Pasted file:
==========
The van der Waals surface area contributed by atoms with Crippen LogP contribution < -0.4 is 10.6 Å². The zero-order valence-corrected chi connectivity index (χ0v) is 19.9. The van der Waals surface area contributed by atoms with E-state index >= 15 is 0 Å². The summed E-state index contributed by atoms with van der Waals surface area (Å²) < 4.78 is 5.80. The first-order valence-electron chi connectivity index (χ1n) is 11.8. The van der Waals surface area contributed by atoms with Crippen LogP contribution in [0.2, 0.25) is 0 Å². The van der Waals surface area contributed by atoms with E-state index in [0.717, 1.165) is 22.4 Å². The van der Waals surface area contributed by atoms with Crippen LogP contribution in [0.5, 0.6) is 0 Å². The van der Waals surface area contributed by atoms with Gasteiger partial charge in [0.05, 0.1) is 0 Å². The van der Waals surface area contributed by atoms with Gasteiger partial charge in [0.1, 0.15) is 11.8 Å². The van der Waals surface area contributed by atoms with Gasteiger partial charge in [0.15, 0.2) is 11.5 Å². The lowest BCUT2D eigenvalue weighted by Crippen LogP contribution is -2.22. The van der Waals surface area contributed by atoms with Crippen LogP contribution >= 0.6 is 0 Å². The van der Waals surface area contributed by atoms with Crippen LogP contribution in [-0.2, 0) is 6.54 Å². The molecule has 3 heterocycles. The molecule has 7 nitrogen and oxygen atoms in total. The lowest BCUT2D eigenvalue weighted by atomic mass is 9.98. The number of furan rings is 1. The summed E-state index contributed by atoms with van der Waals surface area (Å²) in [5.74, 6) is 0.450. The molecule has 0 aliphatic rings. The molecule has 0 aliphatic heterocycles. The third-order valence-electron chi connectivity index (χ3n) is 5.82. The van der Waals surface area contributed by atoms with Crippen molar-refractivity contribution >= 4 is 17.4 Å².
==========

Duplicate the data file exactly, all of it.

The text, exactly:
The van der Waals surface area contributed by atoms with Crippen LogP contribution < -0.4 is 10.6 Å². The zero-order valence-corrected chi connectivity index (χ0v) is 19.9. The van der Waals surface area contributed by atoms with E-state index >= 15 is 0 Å². The summed E-state index contributed by atoms with van der Waals surface area (Å²) < 4.78 is 5.80. The first-order valence-electron chi connectivity index (χ1n) is 11.8. The van der Waals surface area contributed by atoms with Crippen LogP contribution in [0.2, 0.25) is 0 Å². The van der Waals surface area contributed by atoms with E-state index in [0.717, 1.165) is 22.4 Å². The van der Waals surface area contributed by atoms with Crippen LogP contribution in [0.5, 0.6) is 0 Å². The van der Waals surface area contributed by atoms with Gasteiger partial charge in [0.05, 0.1) is 0 Å². The van der Waals surface area contributed by atoms with Gasteiger partial charge in [0.1, 0.15) is 11.8 Å². The van der Waals surface area contributed by atoms with Gasteiger partial charge in [0.15, 0.2) is 11.5 Å². The lowest BCUT2D eigenvalue weighted by Crippen LogP contribution is -2.22. The van der Waals surface area contributed by atoms with Crippen LogP contribution >= 0.6 is 0 Å². The van der Waals surface area contributed by atoms with Crippen LogP contribution in [-0.2, 0) is 6.54 Å². The molecule has 3 heterocycles. The molecule has 7 nitrogen and oxygen atoms in total. The lowest BCUT2D eigenvalue weighted by atomic mass is 9.98. The number of furan rings is 1. The summed E-state index contributed by atoms with van der Waals surface area (Å²) in [5.74, 6) is 0.450. The molecule has 0 aliphatic rings. The molecule has 0 aliphatic heterocycles. The third-order valence-electron chi connectivity index (χ3n) is 5.82. The van der Waals surface area contributed by atoms with Crippen molar-refractivity contribution >= 4 is 17.4 Å².